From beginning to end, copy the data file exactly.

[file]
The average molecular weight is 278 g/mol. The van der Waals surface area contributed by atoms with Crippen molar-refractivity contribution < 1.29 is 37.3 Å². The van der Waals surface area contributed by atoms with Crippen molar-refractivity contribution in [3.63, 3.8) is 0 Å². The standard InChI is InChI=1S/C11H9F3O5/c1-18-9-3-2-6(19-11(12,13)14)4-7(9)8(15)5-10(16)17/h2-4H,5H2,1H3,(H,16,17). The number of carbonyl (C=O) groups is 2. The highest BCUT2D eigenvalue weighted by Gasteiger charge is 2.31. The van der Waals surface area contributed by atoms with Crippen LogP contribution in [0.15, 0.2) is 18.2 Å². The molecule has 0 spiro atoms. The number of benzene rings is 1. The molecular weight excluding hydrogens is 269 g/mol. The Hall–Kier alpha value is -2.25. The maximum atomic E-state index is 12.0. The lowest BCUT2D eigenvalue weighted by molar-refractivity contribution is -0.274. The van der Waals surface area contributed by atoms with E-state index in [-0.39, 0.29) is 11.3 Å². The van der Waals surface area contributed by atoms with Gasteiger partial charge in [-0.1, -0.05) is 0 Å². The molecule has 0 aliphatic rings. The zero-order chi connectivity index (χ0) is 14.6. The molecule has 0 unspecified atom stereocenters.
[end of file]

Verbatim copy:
The average molecular weight is 278 g/mol. The van der Waals surface area contributed by atoms with Crippen molar-refractivity contribution < 1.29 is 37.3 Å². The van der Waals surface area contributed by atoms with Crippen molar-refractivity contribution in [3.63, 3.8) is 0 Å². The standard InChI is InChI=1S/C11H9F3O5/c1-18-9-3-2-6(19-11(12,13)14)4-7(9)8(15)5-10(16)17/h2-4H,5H2,1H3,(H,16,17). The number of carbonyl (C=O) groups is 2. The highest BCUT2D eigenvalue weighted by Gasteiger charge is 2.31. The van der Waals surface area contributed by atoms with Crippen LogP contribution in [0.15, 0.2) is 18.2 Å². The molecule has 0 spiro atoms. The number of benzene rings is 1. The molecular weight excluding hydrogens is 269 g/mol. The Hall–Kier alpha value is -2.25. The maximum atomic E-state index is 12.0. The lowest BCUT2D eigenvalue weighted by molar-refractivity contribution is -0.274. The van der Waals surface area contributed by atoms with E-state index in [-0.39, 0.29) is 11.3 Å². The van der Waals surface area contributed by atoms with Gasteiger partial charge in [-0.1, -0.05) is 0 Å². The molecule has 0 aliphatic rings. The zero-order chi connectivity index (χ0) is 14.6. The molecule has 0 unspecified atom stereocenters.